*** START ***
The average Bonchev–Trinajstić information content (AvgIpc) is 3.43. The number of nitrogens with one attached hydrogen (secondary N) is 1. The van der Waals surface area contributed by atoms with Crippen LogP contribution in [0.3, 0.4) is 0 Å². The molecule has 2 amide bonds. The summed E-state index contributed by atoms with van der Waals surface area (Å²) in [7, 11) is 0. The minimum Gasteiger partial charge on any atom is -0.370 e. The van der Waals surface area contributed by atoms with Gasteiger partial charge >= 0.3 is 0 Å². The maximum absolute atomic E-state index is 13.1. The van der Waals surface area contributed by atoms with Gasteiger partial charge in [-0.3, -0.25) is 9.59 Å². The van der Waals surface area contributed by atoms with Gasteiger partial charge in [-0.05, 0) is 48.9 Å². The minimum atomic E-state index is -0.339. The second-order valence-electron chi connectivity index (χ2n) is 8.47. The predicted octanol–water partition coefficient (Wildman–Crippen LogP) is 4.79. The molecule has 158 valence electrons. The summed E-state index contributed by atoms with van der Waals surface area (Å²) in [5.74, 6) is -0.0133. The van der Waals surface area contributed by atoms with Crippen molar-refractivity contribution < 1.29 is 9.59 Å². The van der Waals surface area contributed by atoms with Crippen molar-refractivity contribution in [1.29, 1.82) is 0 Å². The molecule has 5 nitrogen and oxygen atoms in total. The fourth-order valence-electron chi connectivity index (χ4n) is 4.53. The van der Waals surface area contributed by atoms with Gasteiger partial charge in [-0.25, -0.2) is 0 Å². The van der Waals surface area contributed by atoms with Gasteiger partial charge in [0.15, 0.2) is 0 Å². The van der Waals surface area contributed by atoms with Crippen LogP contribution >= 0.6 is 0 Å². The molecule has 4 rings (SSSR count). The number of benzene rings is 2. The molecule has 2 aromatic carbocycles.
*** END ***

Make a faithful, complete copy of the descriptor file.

The average Bonchev–Trinajstić information content (AvgIpc) is 3.43. The number of nitrogens with one attached hydrogen (secondary N) is 1. The van der Waals surface area contributed by atoms with Crippen LogP contribution in [0.3, 0.4) is 0 Å². The molecule has 2 amide bonds. The summed E-state index contributed by atoms with van der Waals surface area (Å²) in [7, 11) is 0. The minimum Gasteiger partial charge on any atom is -0.370 e. The van der Waals surface area contributed by atoms with Gasteiger partial charge >= 0.3 is 0 Å². The maximum absolute atomic E-state index is 13.1. The van der Waals surface area contributed by atoms with Gasteiger partial charge in [-0.3, -0.25) is 9.59 Å². The van der Waals surface area contributed by atoms with Gasteiger partial charge in [-0.05, 0) is 48.9 Å². The minimum atomic E-state index is -0.339. The second-order valence-electron chi connectivity index (χ2n) is 8.47. The predicted octanol–water partition coefficient (Wildman–Crippen LogP) is 4.79. The molecule has 158 valence electrons. The summed E-state index contributed by atoms with van der Waals surface area (Å²) in [5.74, 6) is -0.0133. The van der Waals surface area contributed by atoms with Crippen molar-refractivity contribution < 1.29 is 9.59 Å². The van der Waals surface area contributed by atoms with Crippen molar-refractivity contribution in [1.29, 1.82) is 0 Å². The molecule has 5 nitrogen and oxygen atoms in total. The fourth-order valence-electron chi connectivity index (χ4n) is 4.53. The van der Waals surface area contributed by atoms with Gasteiger partial charge in [-0.25, -0.2) is 0 Å². The van der Waals surface area contributed by atoms with Gasteiger partial charge in [0.15, 0.2) is 0 Å². The van der Waals surface area contributed by atoms with Crippen LogP contribution >= 0.6 is 0 Å². The molecule has 4 rings (SSSR count). The number of benzene rings is 2. The molecule has 2 aromatic carbocycles.